Welcome to our first CLEwind (Cleveland/Rewind), where we look back on what was going on in the past! 99% of the time we’ll be looking retrospectively at the Cleveland region, but expect us to mix things up once in a while! ~STH
I’ve been greatly enjoying many of the stories and tributes that have been popping up this month for the 46th Anniversary of the Moon Landing.
Most of them have concentrated on the astronauts getting to the Moon – a feat I am still awed by. But I haven’t seen much said about the fact that they had to come back.
On July 24th, 1969 the families of our plucky space explorers had a true Christmas in July when their capsule landed safely.
Part of me started wondering: There may not have been much to do in that capsule, but what were people down here in Cleveland up to while that trio of trans-atmospheric travelers were on their way back down?
Well, what easier way to find out than for me to dig up one of my many old newspapers – the July 25th, 1969 edition of The Plain Dealer.
Travel along with me as I pick out the articles and ads that caught my eye! Feel free to click on the thumbnail images to view larger versions.
Oh, Disclaimer, while all of this is intended as Fair Use, if The Plain Dealer or any copyright holder objects to the use of their material, just let me know!
Ah, yes, Second Disclaimer, I have gone through and scrubbed all the phone numbers I could find. If you think I missed one, please let me know!
Everything That’s Old Is New To Me
When I first started flipping through my paper, I was initially a little overwhelmed. Since I wanted to concentrate on Cleveland-region happenings, I skipped the front section of international news.
Not being a native Clevelander some things were easy for me to recognize as important, such as a weird Higbee’s ad which was…advertising the best way to blend into tall grass?
I also snagged a quick bit about the Bay Village council raising its own pay, a Summer Arts Festival announcement, and a congratulatory column about two young women who received Harpole Awards.
Basically, my thinking was “snag ’em all and let my editor sort it out” – which is not a terribly helpful way of thinking when you are your own editor…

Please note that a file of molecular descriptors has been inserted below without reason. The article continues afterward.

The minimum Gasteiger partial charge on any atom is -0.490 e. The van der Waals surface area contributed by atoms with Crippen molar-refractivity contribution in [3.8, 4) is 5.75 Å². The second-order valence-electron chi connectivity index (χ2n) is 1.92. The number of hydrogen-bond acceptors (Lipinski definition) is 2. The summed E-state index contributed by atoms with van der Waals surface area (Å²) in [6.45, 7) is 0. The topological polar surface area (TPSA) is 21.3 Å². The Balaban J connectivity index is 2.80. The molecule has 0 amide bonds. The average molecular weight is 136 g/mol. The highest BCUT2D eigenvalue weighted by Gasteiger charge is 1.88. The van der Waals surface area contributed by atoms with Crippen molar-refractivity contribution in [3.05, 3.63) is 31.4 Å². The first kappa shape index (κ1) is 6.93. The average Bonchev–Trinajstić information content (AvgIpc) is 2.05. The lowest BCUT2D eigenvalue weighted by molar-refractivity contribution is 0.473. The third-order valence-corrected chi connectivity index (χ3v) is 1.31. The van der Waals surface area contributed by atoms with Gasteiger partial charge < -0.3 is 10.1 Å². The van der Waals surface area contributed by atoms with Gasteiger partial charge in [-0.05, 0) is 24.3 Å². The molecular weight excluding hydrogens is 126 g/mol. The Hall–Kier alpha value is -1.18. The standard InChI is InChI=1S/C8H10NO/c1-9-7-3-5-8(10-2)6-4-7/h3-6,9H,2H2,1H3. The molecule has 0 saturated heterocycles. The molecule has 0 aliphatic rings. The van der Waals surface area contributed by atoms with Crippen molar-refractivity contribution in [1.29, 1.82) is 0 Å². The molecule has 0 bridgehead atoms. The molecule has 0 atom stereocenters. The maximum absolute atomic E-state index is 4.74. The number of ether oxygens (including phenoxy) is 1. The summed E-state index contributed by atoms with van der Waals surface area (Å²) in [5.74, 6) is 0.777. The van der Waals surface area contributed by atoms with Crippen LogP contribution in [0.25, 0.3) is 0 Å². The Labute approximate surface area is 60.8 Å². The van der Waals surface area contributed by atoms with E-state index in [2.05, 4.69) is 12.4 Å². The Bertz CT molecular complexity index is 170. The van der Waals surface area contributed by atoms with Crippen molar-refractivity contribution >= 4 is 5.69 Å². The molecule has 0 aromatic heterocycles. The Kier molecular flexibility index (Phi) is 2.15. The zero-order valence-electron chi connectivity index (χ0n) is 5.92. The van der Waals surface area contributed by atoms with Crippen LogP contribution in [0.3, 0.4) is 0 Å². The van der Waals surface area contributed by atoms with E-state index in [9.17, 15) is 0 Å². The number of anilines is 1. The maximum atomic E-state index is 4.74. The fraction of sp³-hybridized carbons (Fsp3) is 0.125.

Can You Throw Shade At An Entire Industry?
Slowly I started to find my focus, concentrating more on things that caught my interest and would be found amusing.
I laughed out loud when I took in the brazenness of The First Federal Savings and Loan Association of Cleveland‘s ad. I won’t spoil it, you just have to see it below.
I could then only feel bad for The Third Federal Savings and Loan Association of Cleveland, whose ad ran on the page directly opposite. When you’re not at the top I guess you have to stoop to offering information to readers…and, also, American flags.
It’s All About The People…The Female People, Specifically
Unrelated to my decision to look for such articles, I came upon the Plain Dealer Women’s Pages, with Harry West as the Women’s Editor.
I originally was going to gloss over how Mr. West was the Women’s Editor, until I Googled Harry to confirm whether or not it was short for Harriette and turned up an interesting tidbit.
In 1970 Mr. West applied for membership in the Ohio Newspaper Women’s Association and seemed honestly confused as to why his membership request was denied, saying “…we have the best women’s pages and I can’t enter.”
I’ll let you be the judge of that statement as we move along.
Now, this section brings us to the first of what I like to call “Scott Was Clearly Not Paying Attention To The Truly Interesting Part Of The Page.” Take a look at this and see if you see what I only saw after going through my images:
What the heck is that headline at the bottom? I was so tied up in thinking “Aren’t late-60s-early-70s styles ridiculous?” that I passed over what I think would have been a far more educational read.
Oh well, I already put the paper back in a drawer so that will have to remain a mystery.
Moving on, I had finally gotten back to paying attention to actual articles. As someone who always stares up at The Lonely Window on Euclid Ave. with many questions, the next article called Tall Stories was kind of fun. And after that I found Dolly’s Cashwords Offers, which I would love to still be a thing because $4,500 in 1969 had the spending power of $29,260.79 in 2015 money!
When “Missed Connections” Were Tiny Ads And Not Airport Nightmares
By this point I had made it to my favorite part of any newspaper – the comics and private ads pages. And every long moment of me carefully covering over phone numbers was worth it.
One of my favorite things in college was grabbing the local paper and looking up what random citizens were paying $.10 per word to post, and this proves that these are enjoyable regardless of the year/decade/century/millennium;
I also found Ask Andy, which I just had to include because he’s adorable and who can’t resist a good explanation of the abyssal plain? Up until the 1920s, sailors thought they were literally floating atop something that never ended.